Now, San Jose State is scaling back its relationship with Udacity, taking more direct control of the courses it offers through the company and rethinking its commitment to MOOCs.
‘WE HAVE A LOUSY PRODUCT’
Other schools are hitting the pause button as well. A recent University of Pennsylvania study confirmed a massive problem: MOOCs have painfully few active users. About half who registered for a class ever viewed a lecture, and completion rates averaged just 4 percent across all courses.
Sebastian Thrun, Udacity’s co-founder and a prime mover in MOOCs, recently told Fast Company magazine, “We were on the front pages of newspapers and magazines, and at the same time, I was realizing, we don’t educate people as others wished, or as I wished. We have a lousy product.”
Thrun says he doesn’t regret that position. “I think that’s just honest, and I think we should have an honest discourse about what we do,” he says.
“Online education that leaves almost everybody behind except for highly motivated students, to me, can’t be a viable path to education. We look back at our early work and realize it wasn’t quite as good as it should have been. We had so many moments for improvement.”
That the former Stanford professor and inventor — whose online artificial intelligence course helped kick off the MOOC frenzy — was fundamentally rethinking its viability shook the higher education world.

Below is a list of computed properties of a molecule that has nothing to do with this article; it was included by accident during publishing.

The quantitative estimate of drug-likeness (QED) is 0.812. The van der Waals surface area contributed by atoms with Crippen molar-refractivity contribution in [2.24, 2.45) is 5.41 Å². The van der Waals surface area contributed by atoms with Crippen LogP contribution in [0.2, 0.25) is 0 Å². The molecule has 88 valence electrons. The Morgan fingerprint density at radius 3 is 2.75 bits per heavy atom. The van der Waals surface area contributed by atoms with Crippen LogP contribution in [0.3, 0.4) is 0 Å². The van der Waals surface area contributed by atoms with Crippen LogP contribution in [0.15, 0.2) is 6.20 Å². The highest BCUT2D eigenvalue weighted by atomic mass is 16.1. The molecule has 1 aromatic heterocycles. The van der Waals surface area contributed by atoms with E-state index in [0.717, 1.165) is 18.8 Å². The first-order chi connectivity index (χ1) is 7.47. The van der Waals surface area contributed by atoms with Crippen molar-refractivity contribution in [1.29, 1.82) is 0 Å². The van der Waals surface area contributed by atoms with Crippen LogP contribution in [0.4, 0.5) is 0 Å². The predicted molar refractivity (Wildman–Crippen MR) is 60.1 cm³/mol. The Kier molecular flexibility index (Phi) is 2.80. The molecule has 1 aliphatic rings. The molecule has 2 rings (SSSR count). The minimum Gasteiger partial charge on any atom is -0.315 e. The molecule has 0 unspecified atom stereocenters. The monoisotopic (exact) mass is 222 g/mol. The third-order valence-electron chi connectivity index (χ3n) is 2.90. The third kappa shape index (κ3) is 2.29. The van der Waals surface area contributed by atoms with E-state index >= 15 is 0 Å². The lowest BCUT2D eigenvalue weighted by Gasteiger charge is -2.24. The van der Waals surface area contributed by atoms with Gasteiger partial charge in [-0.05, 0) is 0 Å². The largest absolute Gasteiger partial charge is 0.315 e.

What was missing, many students complained, was a human connection beyond the streamed lecture.
That’s what Tracy Wheeler found lacking. This year she immersed herself in five MOOCs from two providers and completed three, including a course on global poverty. She had read the professor’s book and was excited and upbeat.
“I thought I’d go in deeper and come out wanting to move to India and help her with one of her experiments,” she says.
Instead, the 52-year-old education consultant says she hated being chained to the computer screen and found the entire MOOC experience mechanistic, dreary and ineffectual. “I’m a very social person. There was nothing to grasp on to,” she says. “There were no people; there was no professor. In a sense you’re just learning in this void. … I would come away from my computer just kind of despondent and feeling really reduced somehow.”